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Starting in September, the Red Sox led Tampa Bay by nine games for the Wildcard. With Boston’s superstar-studded roster, nothing could go wrong, right? Wrong. Tampa just kept on winning, while Boston kept on losing. A steady diet of beer and fried chicken will do that. Boston found themselves tied with Tampa on the season’s final day. All they had to do to stay in the hunt was beat the Orioles, one of the easiest feats in baseball.
They took a 3-2 lead into the 9th inning, when Jonathan Papelbon threw his last pitches for the team. He got the first two batters swinging, but then gave up three straight hits to blow the save (again) and the season. Tampa won the same night over the Yankees, 8-7, in 12 innings.
Now, Papelbon and John Lackey are gone through free agency and injury respectively. The bullpen is undergoing major retooling, as is the starting rotation and managerial and front office positions. With their power-packed offense (less Carl Crawford, of course), the Red Sox should fulfill their potential in 2012 as long as the new pitching works out.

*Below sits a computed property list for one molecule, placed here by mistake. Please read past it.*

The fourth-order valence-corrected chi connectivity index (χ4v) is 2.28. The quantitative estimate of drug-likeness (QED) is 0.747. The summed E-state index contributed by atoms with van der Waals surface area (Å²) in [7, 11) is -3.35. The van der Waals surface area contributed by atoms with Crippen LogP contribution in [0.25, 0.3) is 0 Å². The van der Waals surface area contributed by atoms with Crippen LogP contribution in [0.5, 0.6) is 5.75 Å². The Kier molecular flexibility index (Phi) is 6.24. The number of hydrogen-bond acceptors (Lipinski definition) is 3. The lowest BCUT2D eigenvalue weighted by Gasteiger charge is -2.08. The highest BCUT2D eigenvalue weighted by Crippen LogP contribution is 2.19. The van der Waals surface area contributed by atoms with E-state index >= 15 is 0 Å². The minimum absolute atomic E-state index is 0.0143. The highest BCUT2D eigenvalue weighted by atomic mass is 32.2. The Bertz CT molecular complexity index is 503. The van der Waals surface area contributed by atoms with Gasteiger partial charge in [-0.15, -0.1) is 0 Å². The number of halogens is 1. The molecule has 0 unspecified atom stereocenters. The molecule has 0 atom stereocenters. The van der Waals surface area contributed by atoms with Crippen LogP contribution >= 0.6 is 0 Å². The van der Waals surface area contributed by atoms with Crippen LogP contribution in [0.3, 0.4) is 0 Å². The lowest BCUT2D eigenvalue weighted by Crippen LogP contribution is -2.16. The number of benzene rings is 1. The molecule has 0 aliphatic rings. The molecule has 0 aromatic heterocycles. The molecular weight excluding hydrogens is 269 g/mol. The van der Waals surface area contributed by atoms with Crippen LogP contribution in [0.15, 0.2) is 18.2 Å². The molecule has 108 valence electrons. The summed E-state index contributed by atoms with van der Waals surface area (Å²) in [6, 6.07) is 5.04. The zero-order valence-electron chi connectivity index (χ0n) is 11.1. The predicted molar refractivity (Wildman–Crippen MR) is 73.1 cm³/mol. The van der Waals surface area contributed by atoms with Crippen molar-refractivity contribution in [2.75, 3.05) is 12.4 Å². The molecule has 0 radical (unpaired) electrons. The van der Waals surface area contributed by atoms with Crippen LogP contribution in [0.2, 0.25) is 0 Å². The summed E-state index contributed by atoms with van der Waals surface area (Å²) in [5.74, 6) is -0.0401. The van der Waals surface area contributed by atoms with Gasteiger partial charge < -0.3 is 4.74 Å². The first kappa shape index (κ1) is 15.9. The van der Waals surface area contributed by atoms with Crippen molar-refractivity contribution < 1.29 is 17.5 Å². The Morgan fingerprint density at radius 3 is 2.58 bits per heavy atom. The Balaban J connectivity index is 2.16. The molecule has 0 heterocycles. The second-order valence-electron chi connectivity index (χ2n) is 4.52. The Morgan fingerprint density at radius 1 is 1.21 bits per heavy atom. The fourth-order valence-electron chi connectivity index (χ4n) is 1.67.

The Red Sox entered 2011 as the “best team ever” and an automatic lock for the World Series. Their offense did not disappoint, but their pitching was mediocre, at best. Despite a nine-game lead on the Rays entering September, the Red Sox went 7-20 and missed the playoffs by one game. From the collapse came Terry Francona’s firing, Theo Epstein’s departure, the beer/chicken/video games stories, and eventually Bobby Valentine’s hire. Crazy. – KC
This is the biggest story of the year because I can’t even (or possibly subconsciously refuse to) find the words to encapsulate its magnitude. It brought a “nation” to its knees and restored a fan base to its desperate, depraved depression at near pre-2004 levels. There was nothing more talked about or dissected in greater detail by fans, by the media, or by the general public than this story. – Nick